'Tell Daddy, Enough!': Ivanka Trump and Jared Kushner's Neighbors Protest Immigration Policy Outside Their Home

Neighbors of first daughter Ivanka Trump and her husband Jared Kushner made known Wednesday their displeasure with President Donald Trump's failure to meet a deadline to reunite all separated migrant families.

Related: Trump immigration policy: From separating families to H-1B visas, here are his restrictions so far

More than a dozen people from the upscale Kalorama neighborhood in Washington, D.C., stood outside the couple's house holding signs declaring, "Tell Daddy, enough!" "Love thy neighbor" and "Reunite," photos from the Daily Mail show.

The protest, apparently the first by the senior White House advisers' neighbors, was staged a day after the Trump administration failed to reunite all migrant families separated as a result of its "zero-tolerance" immigration policy.

By Tuesday afternoon, four of 102 children identified for the first reunification deadline had been returned to their parents, and 34 were scheduled to be reunited by the day's end, CNN reported. That fell short of the 54 that the federal government stated would be reunited.

07_12_18_JavankaProtest
Ivanka Trump, daughter of U.S. President Donald Trump, and her husband, Jared Kushner, both senior advisers to the White House, arrive at Fiumicino Airport, in Rome, on May 23, 2017. Washington neighbors of Ivanka Trump and Kushner publicly demonstrated their displeasure with the president’s failure to reunite all separated migrant families on deadline. FILIPPO MONTEFORTE/AFP/Getty Images

Riley Temple, 69, who lives just a couple of blocks away from the White House couple, said the protest was a response to extraordinary circumstances.

"This is a first. These were all Kalorama neighbors. Under normal circumstances we would never protest outside a home," Temple, a retired lawyer and theology teacher, told the Daily Mail. "But these are not normal circumstances. We shattered the custom because they have shattered civility."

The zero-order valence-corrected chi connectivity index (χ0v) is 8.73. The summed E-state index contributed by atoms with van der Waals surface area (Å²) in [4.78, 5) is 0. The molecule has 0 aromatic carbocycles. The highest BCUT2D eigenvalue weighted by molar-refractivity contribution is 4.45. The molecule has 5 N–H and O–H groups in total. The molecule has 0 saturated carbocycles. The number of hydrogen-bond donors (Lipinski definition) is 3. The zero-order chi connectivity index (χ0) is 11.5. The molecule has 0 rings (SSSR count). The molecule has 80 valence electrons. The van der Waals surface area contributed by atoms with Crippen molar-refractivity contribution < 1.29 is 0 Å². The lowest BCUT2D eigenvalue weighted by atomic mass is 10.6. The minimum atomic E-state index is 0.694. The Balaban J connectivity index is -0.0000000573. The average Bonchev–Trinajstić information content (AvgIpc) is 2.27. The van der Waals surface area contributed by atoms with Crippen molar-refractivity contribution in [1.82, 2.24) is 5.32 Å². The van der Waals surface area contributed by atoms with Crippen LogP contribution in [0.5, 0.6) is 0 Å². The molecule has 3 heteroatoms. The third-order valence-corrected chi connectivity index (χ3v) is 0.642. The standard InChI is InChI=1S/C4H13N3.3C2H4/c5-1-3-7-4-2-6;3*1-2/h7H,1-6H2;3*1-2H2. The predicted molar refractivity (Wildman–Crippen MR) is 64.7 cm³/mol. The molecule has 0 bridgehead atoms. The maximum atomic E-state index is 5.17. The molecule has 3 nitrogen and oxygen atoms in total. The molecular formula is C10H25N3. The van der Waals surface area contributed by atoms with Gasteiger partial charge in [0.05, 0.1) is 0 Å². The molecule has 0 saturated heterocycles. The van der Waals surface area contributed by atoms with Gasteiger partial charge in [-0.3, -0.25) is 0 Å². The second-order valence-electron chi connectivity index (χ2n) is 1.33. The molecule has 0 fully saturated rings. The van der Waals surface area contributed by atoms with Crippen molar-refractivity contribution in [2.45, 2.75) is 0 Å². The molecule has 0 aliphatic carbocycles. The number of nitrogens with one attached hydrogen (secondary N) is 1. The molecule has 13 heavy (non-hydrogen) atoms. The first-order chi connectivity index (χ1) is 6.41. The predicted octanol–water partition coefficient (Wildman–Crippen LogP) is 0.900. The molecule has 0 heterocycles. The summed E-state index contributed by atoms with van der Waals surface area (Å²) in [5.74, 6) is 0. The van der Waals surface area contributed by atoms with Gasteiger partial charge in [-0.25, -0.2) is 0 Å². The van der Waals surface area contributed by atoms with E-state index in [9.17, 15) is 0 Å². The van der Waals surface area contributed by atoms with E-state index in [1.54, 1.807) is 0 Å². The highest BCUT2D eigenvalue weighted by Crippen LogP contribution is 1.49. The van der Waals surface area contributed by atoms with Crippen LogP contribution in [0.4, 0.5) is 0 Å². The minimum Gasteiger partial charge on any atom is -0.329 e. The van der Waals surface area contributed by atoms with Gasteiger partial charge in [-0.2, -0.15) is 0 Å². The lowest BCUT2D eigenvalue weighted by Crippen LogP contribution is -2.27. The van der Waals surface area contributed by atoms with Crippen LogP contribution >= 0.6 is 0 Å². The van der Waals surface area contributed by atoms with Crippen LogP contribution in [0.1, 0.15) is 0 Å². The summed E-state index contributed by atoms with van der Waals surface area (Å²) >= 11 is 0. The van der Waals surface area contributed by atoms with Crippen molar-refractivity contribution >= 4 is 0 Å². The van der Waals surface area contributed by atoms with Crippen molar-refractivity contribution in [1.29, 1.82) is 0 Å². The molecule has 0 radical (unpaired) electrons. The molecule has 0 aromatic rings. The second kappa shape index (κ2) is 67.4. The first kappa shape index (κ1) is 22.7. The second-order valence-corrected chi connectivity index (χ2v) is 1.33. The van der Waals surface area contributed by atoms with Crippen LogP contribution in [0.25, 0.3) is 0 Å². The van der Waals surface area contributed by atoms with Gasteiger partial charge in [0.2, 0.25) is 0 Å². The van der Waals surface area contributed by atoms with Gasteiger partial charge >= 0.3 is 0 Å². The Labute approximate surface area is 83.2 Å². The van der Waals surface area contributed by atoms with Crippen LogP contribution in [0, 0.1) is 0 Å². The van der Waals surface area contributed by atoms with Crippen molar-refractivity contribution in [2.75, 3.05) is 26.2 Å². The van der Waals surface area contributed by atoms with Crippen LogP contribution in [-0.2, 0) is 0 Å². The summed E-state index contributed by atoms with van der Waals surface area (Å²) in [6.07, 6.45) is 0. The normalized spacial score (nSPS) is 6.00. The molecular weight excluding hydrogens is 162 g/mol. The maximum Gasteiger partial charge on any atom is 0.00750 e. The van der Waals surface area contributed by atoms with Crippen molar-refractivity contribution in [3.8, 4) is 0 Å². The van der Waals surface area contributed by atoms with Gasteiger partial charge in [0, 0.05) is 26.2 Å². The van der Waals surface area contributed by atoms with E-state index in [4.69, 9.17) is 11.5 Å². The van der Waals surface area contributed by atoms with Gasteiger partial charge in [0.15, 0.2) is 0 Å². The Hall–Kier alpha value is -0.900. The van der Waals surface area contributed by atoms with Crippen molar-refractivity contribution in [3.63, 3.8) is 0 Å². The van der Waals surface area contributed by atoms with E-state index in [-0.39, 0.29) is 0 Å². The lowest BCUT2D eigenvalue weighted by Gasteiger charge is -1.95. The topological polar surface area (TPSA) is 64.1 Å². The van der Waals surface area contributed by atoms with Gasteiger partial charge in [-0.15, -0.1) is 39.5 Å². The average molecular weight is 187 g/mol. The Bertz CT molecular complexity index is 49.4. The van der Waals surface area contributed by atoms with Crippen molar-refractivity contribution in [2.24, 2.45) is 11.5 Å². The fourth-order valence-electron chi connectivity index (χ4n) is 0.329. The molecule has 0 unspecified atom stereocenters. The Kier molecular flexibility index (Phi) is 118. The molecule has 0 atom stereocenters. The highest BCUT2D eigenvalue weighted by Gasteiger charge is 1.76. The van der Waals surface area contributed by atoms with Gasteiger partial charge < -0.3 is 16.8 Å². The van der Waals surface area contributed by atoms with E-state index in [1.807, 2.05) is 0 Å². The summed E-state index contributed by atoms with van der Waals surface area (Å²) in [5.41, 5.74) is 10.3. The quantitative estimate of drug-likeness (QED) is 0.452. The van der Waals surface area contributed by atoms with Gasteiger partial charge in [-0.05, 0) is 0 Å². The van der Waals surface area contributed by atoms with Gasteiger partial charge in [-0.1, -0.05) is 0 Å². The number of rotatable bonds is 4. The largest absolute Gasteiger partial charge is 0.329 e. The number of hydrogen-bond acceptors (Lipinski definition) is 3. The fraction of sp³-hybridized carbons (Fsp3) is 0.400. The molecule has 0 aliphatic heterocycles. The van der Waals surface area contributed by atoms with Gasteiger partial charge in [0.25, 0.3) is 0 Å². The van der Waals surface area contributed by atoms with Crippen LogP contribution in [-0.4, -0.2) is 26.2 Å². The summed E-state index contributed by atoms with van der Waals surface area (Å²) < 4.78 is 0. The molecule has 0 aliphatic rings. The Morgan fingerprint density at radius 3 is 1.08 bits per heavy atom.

Temple called Trump's policy "crimes against humanity" and said, "We didn't want our customary silence and customary respectful distance to be seen, in any way, as assent to these policies."

Ivanka Trump reportedly arrived home around 6:30 p.m. but left 45 minutes later and did not return until 9 p.m., after the neighbors had dispersed. Meanwhile, Kushner got home around 7 p.m. and was present when the protest started shortly before 8 p.m.

The first daughter also drew heat about her father's immigration policy during a visit to a school in Syracuse, New York, on Monday afternoon. About 100 protestors yelled, "Shame!" and "What about the children?" as she arrived to a roundtable discussion on education and workforce development.

Ivanka Trump has largely supported her father's claim that Democrats in Congress are to blame for family separations.

"Thank you @POTUS for taking critical action ending family separation at our border," she tweeted on June 20. "Congress must now act + find a lasting solution that is consistent with our shared values; the same values that so many come here seeking as they endeavor to create a better life for their families."

Ivanka Trump and Kushner appear well aware they are unpopular among some Americans and have reportedly adjusted their daily life accordingly. The couple attend spin classes close to their home early in the morning at a studio that holds sessions in the dark, to go unseen, according to a report from The Washington Post this week.